And all of these reforms that we would like to put forward obviously have a direct bearing on countries like Iran and North Korea. And so from our standpoint, strengthening the NPT is directly relevant to dealing with those issues as part of an overall strategy. The other thing we would hope to achieve at the NPT Review Conference - and this relates to the third basket of nuclear cooperation and security - we think it's important that we try to develop a new global architecture for nuclear cooperation and peaceful uses of nuclear energy.
There are lots of ideas out there, like fuel banks and international fuel centers, which would obviate the need for countries to develop their own fuel-cycle capabilities, and as we expect nuclear power will expand, including to countries that don't currently have nuclear power facilities, it's important that we develop a system that will make it possible for nuclear power to spread without fuel-cycle capability spreading as well. And that also can provide a positive model for countries like Iran. If they wish to resolve the nuclear issue, they can have access to assured fuel supplies without feeling the need to develop their own enrichment capacity.
And the last piece, just to mention briefly, the president pledged that we would seek to secure all vulnerable nuclear materials over the course of the next four years, and as an important step to achieve that, we're planning to have a global nuclear summit sometime next year, and that would hopefully be a meeting of key leaders on this issue, which could pledge support to work together. As you all know, the nuclear security issue is one that requires cooperation among a fairly large number of countries; it can't be dealt with just on a U.S.-Russia basis or a G-8 basis. It's going to require a much larger group.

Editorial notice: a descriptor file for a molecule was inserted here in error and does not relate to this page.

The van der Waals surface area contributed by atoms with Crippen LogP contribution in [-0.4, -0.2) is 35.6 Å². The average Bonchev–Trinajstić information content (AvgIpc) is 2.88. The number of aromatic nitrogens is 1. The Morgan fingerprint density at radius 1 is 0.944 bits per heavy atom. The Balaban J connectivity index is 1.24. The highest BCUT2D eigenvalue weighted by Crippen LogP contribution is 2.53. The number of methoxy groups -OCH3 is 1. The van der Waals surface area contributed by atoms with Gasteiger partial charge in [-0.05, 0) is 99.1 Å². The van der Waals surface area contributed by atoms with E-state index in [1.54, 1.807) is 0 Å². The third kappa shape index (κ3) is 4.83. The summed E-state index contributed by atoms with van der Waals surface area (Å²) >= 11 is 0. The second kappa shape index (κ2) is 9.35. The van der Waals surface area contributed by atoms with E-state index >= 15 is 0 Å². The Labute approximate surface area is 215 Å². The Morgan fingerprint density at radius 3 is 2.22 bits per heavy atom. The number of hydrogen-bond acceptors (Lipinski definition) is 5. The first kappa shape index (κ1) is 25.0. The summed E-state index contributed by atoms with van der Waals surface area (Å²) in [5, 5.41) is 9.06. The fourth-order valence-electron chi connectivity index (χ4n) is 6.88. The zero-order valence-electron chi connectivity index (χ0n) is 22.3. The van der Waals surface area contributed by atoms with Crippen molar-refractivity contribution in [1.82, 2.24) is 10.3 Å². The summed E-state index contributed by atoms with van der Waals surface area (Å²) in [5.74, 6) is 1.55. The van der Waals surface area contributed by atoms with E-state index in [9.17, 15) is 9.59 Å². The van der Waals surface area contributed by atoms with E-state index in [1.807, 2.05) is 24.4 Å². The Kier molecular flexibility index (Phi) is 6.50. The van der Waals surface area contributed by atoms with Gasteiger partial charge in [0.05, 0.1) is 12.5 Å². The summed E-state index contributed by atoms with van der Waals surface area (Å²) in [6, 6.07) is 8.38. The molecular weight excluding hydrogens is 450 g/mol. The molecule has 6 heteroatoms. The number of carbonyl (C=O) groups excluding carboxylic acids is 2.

And I think that cooperation on nuclear security among this larger group can help to support cooperation on other nonproliferation and arms control objectives as well. So from our standpoint, we see these three pillars as an integrated package, and it's important to move together on all three of them; we're not going to be able to make progress on one in the absence of making progress on the other two, so from our standpoint, this has to be done in a systematic way. And I want to thank all of you and look forward to asking your support as we move forward in all of this, and I'd be happy to answer some questions.
MR. KIMBALL: All right, thank you very much, Gary. Why don't we start the questions with some newspaper and other reporters we have here. Mary - maybe Mary Beth can start us.
Q: Thank you. Mary Beth Sheridan from the Washington Post. I'm wondering if you could tell us your impressions of the significance of the Iranian missile test today.
MR. SAMORE: Well, I think it's a significant technical development. Up to now, the Iranian missile force has been based on liquid-fueled systems, which they obtained from North Korea. And the Ashura system that they tested is a solid-propellant system, which apparently, they developed on their own. And from a military standpoint, it's a significant advantage over liquid-fueled systems - much easier to move around, as a mobile system and can be launched on much shorter warning.
Of course, this is just a test. I mean, obviously, there's still much more work to be done before it could be built and deployed, but I see it as a significant step forward in terms of Iran's, you know, capability to deliver weapons. And I think it actually helps us in terms of making the case to countries like Russia, which have been skeptical in the past about whether Iran really poses a threat. This is a very clear demonstration that Iran is moving in the direction of longer-range and more capable missile systems and I am hopeful that we'll be able to capitalize on the test in order to strengthen the coalition that we already have to try to prevent Iran from acquiring a nuclear weapons capability.